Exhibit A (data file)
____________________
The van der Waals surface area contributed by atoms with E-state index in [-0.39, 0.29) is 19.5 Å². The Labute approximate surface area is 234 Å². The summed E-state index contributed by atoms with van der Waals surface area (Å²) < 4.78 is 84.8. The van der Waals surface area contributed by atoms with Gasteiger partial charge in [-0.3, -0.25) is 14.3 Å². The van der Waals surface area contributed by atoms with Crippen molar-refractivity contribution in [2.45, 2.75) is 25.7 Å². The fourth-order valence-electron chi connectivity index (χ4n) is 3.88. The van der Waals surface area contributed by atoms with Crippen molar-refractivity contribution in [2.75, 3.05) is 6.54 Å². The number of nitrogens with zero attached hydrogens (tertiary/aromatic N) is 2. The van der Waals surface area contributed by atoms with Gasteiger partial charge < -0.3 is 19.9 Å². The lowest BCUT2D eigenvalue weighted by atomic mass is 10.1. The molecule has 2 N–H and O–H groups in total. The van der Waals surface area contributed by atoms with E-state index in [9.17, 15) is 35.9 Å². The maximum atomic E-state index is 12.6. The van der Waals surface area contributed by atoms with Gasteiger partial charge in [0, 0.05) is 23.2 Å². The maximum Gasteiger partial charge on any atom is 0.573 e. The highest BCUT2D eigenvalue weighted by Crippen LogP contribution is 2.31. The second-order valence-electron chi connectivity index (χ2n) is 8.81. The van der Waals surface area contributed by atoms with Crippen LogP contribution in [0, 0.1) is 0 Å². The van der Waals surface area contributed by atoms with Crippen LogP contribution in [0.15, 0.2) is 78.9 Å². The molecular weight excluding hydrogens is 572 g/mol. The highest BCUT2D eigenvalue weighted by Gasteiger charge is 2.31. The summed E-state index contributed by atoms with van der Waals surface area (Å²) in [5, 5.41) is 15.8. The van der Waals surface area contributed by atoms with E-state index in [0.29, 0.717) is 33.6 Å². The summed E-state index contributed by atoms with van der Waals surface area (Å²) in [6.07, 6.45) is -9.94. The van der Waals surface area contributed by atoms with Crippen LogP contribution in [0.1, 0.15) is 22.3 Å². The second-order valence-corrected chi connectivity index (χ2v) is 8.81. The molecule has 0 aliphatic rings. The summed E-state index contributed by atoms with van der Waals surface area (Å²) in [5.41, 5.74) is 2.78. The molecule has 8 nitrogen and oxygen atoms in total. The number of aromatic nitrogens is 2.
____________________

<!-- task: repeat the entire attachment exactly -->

The van der Waals surface area contributed by atoms with E-state index in [-0.39, 0.29) is 19.5 Å². The Labute approximate surface area is 234 Å². The summed E-state index contributed by atoms with van der Waals surface area (Å²) < 4.78 is 84.8. The van der Waals surface area contributed by atoms with Gasteiger partial charge in [-0.3, -0.25) is 14.3 Å². The van der Waals surface area contributed by atoms with Crippen molar-refractivity contribution in [2.45, 2.75) is 25.7 Å². The fourth-order valence-electron chi connectivity index (χ4n) is 3.88. The van der Waals surface area contributed by atoms with Crippen molar-refractivity contribution in [2.75, 3.05) is 6.54 Å². The number of nitrogens with zero attached hydrogens (tertiary/aromatic N) is 2. The van der Waals surface area contributed by atoms with Gasteiger partial charge < -0.3 is 19.9 Å². The lowest BCUT2D eigenvalue weighted by atomic mass is 10.1. The molecule has 2 N–H and O–H groups in total. The van der Waals surface area contributed by atoms with E-state index in [9.17, 15) is 35.9 Å². The maximum atomic E-state index is 12.6. The van der Waals surface area contributed by atoms with Gasteiger partial charge in [0, 0.05) is 23.2 Å². The maximum Gasteiger partial charge on any atom is 0.573 e. The highest BCUT2D eigenvalue weighted by Crippen LogP contribution is 2.31. The second-order valence-electron chi connectivity index (χ2n) is 8.81. The van der Waals surface area contributed by atoms with Crippen LogP contribution in [0, 0.1) is 0 Å². The van der Waals surface area contributed by atoms with Crippen LogP contribution in [0.15, 0.2) is 78.9 Å². The molecular weight excluding hydrogens is 572 g/mol. The highest BCUT2D eigenvalue weighted by Gasteiger charge is 2.31. The summed E-state index contributed by atoms with van der Waals surface area (Å²) in [5, 5.41) is 15.8. The van der Waals surface area contributed by atoms with E-state index in [0.29, 0.717) is 33.6 Å². The summed E-state index contributed by atoms with van der Waals surface area (Å²) in [6.07, 6.45) is -9.94. The van der Waals surface area contributed by atoms with Crippen LogP contribution in [0.1, 0.15) is 22.3 Å². The second-order valence-corrected chi connectivity index (χ2v) is 8.81. The molecule has 0 aliphatic rings. The summed E-state index contributed by atoms with van der Waals surface area (Å²) in [5.41, 5.74) is 2.78. The molecule has 8 nitrogen and oxygen atoms in total. The number of aromatic nitrogens is 2.